GIA, AGS Team Up for Beatrice Shipley Scholarship

The Gemological Institute of America (GIA) and the American Gem Society (AGS) are teaming up for a new scholarship named after Beatrice Shipley (pictured), the wife of Robert M. Shipley, who founded both groups in the 1930s.

The Beatrice Shipley Scholarship will allow one AGS member to undertake the GIA Graduate Gemologist program on campus, with funding by a grant from the GIA Endowment Fund and the AGS Way Course.

While Robert Shipley, who was named JCK’s person of the century in 2000, is generally credited with founding the AGS and GIA, the two groups’ current heads—both women—say no one should underestimate the behind-the-scenes contributions of his wife.

A gifted businesswoman—at a time when few women were in business—Beatrice Shipley worked as a former church administrator, school dean, and art gallery owner before her financial and managerial support helped launch both GIA and AGS. There is more biographical info about her here.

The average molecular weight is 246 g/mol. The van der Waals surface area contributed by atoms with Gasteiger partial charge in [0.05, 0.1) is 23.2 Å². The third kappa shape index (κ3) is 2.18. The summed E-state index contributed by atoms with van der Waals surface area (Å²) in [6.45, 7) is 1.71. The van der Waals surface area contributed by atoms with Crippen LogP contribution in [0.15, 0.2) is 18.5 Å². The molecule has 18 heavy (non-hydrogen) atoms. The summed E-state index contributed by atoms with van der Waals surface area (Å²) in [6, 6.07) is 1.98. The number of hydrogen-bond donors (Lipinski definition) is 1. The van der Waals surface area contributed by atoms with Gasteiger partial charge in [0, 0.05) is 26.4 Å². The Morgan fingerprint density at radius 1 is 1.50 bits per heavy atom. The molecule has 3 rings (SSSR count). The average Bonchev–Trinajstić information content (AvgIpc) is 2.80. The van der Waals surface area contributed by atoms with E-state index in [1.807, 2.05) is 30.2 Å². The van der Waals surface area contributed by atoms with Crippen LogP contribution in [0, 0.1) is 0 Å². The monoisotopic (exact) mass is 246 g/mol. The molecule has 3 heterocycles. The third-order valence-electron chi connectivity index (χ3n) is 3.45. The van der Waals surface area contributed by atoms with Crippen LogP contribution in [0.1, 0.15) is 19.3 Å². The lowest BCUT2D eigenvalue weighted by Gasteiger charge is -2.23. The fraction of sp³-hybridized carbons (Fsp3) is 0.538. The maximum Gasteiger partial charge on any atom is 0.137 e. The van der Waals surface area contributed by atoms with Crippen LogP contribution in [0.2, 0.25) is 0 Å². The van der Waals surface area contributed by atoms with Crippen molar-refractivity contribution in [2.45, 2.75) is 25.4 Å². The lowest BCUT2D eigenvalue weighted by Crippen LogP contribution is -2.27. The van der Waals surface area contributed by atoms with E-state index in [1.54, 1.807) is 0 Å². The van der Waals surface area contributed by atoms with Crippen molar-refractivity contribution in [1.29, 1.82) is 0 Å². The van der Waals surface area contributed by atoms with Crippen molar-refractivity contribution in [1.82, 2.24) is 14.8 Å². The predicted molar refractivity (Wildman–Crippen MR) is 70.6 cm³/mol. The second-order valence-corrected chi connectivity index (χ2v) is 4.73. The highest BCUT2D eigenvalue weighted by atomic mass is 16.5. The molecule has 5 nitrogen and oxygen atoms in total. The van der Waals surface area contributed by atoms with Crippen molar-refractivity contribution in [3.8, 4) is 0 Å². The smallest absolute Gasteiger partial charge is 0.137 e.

“Neither AGS nor GIA would exist today if it were not for Beatrice Shipley’s contribution to our founding and success,” said Susan Jacques, GIA president and CEO, in a statement.

Added Katherine Bodoh, CEO of the American Gem Society and AGS Laboratories, in the same statement: “Being able to honor Beatrice Shipley, and the representation of the relationship between the AGS and GIA in working together to complement one another, is significant and meaningful for us.”

In addition, as it’s done in past years, GIA is offering $2 million in scholarships for aspiring or current jewelry professionals interested in taking its courses in 2020.

The scholarships are available for on-campus and distance education programs and are open to U.S. and international students. Applications will be accepted Aug. 1 through Sept. 30, 2019. The scholarships are made available by the GIA Endowment Fund and private donors.

Scholarship applications can be seen here. Details on eligibility, including how to apply and required documents, can be seen here.

Since 2010, GIA has awarded more than $10 million in scholarships, which have gone to more than 2,000 students.

(Image courtesy of the Gemological Institute of America)

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